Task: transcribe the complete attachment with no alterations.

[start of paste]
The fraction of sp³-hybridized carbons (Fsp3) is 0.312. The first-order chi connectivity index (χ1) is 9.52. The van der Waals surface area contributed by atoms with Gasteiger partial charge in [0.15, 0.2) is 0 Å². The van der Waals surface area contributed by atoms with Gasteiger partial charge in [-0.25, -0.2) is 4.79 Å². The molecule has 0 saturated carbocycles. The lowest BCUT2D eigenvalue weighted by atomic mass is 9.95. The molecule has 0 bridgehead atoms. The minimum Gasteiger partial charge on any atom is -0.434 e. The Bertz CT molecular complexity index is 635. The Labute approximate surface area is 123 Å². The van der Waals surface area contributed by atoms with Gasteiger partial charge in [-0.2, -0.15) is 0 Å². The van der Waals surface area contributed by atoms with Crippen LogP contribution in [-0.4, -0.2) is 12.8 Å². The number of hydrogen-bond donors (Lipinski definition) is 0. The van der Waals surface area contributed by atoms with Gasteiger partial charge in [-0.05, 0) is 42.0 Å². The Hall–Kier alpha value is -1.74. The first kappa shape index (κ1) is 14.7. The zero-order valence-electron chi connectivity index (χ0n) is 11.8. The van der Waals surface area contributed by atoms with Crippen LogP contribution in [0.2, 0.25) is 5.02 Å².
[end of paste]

The fraction of sp³-hybridized carbons (Fsp3) is 0.312. The first-order chi connectivity index (χ1) is 9.52. The van der Waals surface area contributed by atoms with Gasteiger partial charge in [0.15, 0.2) is 0 Å². The van der Waals surface area contributed by atoms with Gasteiger partial charge in [-0.25, -0.2) is 4.79 Å². The molecule has 0 saturated carbocycles. The lowest BCUT2D eigenvalue weighted by atomic mass is 9.95. The molecule has 0 bridgehead atoms. The minimum Gasteiger partial charge on any atom is -0.434 e. The Bertz CT molecular complexity index is 635. The Labute approximate surface area is 123 Å². The van der Waals surface area contributed by atoms with Gasteiger partial charge in [-0.2, -0.15) is 0 Å². The van der Waals surface area contributed by atoms with Crippen LogP contribution in [-0.4, -0.2) is 12.8 Å². The number of hydrogen-bond donors (Lipinski definition) is 0. The van der Waals surface area contributed by atoms with Gasteiger partial charge in [-0.05, 0) is 42.0 Å². The Hall–Kier alpha value is -1.74. The first kappa shape index (κ1) is 14.7. The zero-order valence-electron chi connectivity index (χ0n) is 11.8. The van der Waals surface area contributed by atoms with Crippen LogP contribution in [0.2, 0.25) is 5.02 Å².